In the two and a half months since the assassination of Marielle Franco, hundreds of articles, protests, meetings, and tributes have been organized in honor of the councilwoman who surprised Brazil and the world with her heart and her struggle, a struggle that will always be an important debate topic in a country as unequal as Brazil. I, Edilano Cavalcante, coordinator of the community communication agency Fala Manguinhos!, talked with a resident of the Manguinhos favela who, from the day she met Marielle Franco, even before Marielle had become an active city councillor in Rio de Janeiro, already felt Marielle’s strength and admired and supported her. Her name is Paloma Gomes.
Gomes is 30 years old and has worked since the age of 18 as a teacher to young kids in the area where she grew up. Her relationship with Marielle has a lot to do with the need she felt to expand her engagement in the community in tandem with other work colleagues engaged in the fight for quality public education. Emotional as she recalled the moments she shared with Marielle, Gomes shared the trajectory of her struggle alongside her biggest inspiration.
Edilano Cavalcante: How did you meet Marielle?
Paloma Gomes: When I started getting involved in the fight for educational dignity, participating in strikes and protests along with other educators, I came to know the PSOL (Socialism and Freedom Party, of which Marielle was a part), and how they were involved in these efforts as well. So I decided to get to know the party with the goal of understanding how this [political] mechanism works and how I could help our territory through this space, utilizing the force of more people with the same purpose.
Then the first public meeting that I planned for Manguinhos, out of a need to learn who the local social protagonists were, was inspired by an experience I saw in Maré, of dialogue in the street—a roundtable discussion among adults, activities for children, and other elements I thought were great. Soon after, I discovered that the person organizing these meetings that I had seen on the Internet was Mari, so I sent her a message asking if she could help me hold a meeting in our territory.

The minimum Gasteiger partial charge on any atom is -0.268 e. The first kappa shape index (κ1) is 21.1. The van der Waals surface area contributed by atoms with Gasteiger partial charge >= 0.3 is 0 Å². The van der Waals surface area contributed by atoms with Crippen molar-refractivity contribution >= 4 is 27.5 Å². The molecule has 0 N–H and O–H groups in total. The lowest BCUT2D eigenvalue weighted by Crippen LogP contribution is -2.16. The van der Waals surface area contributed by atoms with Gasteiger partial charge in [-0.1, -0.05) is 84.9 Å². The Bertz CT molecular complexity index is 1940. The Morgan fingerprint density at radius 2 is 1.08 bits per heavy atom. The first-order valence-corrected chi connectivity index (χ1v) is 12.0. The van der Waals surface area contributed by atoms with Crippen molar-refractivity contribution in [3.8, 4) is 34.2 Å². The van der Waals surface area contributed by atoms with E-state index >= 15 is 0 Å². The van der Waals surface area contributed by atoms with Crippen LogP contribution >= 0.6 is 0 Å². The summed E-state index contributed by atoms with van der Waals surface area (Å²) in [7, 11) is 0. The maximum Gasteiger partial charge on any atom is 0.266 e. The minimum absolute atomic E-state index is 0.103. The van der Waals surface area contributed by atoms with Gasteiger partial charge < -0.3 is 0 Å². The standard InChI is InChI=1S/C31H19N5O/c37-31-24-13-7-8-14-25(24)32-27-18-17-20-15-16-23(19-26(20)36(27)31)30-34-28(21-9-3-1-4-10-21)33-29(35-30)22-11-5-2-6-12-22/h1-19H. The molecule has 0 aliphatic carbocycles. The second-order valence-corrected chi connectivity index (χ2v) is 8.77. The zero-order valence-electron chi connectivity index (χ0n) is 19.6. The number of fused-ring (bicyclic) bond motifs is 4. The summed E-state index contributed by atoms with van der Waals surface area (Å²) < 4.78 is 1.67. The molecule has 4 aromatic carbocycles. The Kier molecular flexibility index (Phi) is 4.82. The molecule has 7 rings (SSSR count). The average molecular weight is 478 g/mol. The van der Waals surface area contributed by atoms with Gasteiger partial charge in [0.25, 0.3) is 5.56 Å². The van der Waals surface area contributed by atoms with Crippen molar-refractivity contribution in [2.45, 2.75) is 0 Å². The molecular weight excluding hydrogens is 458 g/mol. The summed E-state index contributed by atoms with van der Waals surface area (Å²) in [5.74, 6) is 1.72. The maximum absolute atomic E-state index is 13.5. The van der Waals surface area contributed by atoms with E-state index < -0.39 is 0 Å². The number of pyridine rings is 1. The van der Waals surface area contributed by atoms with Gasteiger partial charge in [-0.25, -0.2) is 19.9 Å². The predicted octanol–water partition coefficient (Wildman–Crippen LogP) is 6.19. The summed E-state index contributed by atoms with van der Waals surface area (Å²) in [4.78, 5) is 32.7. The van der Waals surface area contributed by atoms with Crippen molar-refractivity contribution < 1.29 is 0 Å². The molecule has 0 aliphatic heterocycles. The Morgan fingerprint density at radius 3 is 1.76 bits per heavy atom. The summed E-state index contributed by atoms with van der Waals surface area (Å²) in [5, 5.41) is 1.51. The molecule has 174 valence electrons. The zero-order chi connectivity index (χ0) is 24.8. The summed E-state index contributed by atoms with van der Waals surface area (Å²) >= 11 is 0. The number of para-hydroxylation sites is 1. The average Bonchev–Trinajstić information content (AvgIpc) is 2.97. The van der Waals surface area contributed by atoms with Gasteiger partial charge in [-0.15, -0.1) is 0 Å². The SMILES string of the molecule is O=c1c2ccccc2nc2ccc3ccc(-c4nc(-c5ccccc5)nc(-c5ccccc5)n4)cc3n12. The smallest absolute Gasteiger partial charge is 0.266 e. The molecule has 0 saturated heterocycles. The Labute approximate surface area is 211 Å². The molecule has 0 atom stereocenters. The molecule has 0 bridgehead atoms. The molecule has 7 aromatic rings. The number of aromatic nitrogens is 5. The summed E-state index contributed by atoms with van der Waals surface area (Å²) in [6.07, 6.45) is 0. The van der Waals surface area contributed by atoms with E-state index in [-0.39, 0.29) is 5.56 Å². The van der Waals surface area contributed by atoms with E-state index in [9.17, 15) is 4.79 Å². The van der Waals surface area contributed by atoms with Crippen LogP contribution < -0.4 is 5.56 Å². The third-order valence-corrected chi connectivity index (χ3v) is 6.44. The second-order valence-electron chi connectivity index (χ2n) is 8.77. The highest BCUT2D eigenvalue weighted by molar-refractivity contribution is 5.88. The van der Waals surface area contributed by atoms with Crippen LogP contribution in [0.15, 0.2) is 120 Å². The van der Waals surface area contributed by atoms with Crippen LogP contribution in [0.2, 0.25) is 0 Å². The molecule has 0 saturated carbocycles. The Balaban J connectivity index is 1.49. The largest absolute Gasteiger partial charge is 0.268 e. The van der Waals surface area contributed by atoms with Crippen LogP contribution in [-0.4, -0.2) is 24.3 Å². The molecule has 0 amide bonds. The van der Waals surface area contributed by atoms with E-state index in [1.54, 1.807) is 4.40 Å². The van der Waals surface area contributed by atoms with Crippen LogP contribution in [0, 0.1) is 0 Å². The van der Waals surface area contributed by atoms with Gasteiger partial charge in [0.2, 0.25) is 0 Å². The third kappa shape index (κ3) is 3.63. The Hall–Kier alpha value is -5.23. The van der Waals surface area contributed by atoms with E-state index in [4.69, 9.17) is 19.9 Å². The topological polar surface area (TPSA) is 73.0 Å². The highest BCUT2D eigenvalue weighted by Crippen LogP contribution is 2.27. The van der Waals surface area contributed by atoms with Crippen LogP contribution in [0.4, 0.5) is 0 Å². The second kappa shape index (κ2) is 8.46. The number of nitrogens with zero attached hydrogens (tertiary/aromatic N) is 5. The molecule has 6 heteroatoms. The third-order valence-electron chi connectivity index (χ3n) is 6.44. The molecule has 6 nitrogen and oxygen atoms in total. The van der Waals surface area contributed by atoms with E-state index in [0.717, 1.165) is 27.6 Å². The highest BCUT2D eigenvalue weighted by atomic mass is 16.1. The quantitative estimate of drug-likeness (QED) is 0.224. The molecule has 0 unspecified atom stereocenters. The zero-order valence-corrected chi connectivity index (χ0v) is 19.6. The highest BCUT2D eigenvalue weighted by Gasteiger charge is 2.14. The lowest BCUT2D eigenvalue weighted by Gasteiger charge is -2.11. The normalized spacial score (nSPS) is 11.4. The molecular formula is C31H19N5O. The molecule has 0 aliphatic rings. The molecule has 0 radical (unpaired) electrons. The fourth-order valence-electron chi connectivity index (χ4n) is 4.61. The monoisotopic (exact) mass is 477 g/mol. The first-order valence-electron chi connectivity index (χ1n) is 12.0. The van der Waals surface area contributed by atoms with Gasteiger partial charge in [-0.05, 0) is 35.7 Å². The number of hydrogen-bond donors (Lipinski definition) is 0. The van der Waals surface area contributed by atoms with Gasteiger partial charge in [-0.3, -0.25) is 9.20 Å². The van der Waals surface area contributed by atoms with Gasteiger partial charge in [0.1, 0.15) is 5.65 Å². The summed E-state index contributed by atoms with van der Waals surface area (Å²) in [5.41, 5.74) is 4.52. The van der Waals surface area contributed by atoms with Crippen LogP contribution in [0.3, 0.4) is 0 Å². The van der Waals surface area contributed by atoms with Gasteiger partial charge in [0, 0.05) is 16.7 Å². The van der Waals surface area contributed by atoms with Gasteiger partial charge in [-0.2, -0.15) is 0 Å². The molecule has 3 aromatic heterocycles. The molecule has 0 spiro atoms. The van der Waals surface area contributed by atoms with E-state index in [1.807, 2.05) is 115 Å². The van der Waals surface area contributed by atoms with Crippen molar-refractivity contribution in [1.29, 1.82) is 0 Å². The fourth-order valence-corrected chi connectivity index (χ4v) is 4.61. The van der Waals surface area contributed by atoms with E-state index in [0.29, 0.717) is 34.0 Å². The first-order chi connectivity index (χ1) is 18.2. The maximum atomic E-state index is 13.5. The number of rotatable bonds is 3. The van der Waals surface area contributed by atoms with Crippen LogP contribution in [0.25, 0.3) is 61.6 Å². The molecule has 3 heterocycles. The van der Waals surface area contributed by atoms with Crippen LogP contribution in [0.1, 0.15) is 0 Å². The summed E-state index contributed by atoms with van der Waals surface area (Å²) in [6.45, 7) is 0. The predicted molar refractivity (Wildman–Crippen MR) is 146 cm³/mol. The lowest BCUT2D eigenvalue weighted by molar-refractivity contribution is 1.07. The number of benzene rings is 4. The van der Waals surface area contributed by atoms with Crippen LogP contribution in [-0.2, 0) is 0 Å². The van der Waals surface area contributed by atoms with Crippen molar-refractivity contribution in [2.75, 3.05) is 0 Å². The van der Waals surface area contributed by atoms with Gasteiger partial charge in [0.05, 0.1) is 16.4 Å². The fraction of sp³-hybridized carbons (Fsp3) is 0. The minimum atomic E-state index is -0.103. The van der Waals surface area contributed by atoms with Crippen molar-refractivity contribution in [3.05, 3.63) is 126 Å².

Her response was, ‘no, you’ll do the meeting your way, with the people you want, and I will show up to support whatever you do. You have all of the tools to do this.’ And I went and did just that. She provided support, she supported and was very happy [afterwards] when I sent her photos saying that I’d been blown away by the potentials of the neighborhood where I’ve always lived but which I’d never before noticed. [This initial exchange] was enough for me to know that this woman would be my inspiration in the struggle.
I’ve had two phases in my life: the first one as the Paloma who only knew the favela where people lacked rights, died, and became nothing more than statistics, and the new Paloma, who came to know Manguinhos’ social movements.
EC: How did this friendship begin between you two?
Gomes: After the event, I told her about the impact it had on my life and how I’d like to continue this dialogue with the people from my community. Then she invited me to support her campaign and since then she has become my strength, my example for how to be in politics, socially, and in the struggle.
Mari had an incredible capacity to love intensely and to be firm with those she gave that love. With me, she was no different. Although she had many commitments, she was always very present. I don’t even know how she managed to do it! All the times I called her, she was always available to help me or even come to my meeting if needed, even with the thousand things she was involved in. And there was always a strength that came from her voice, in the form of advice, a hug to show that I could count on her or even just a comforting look. She never let me down.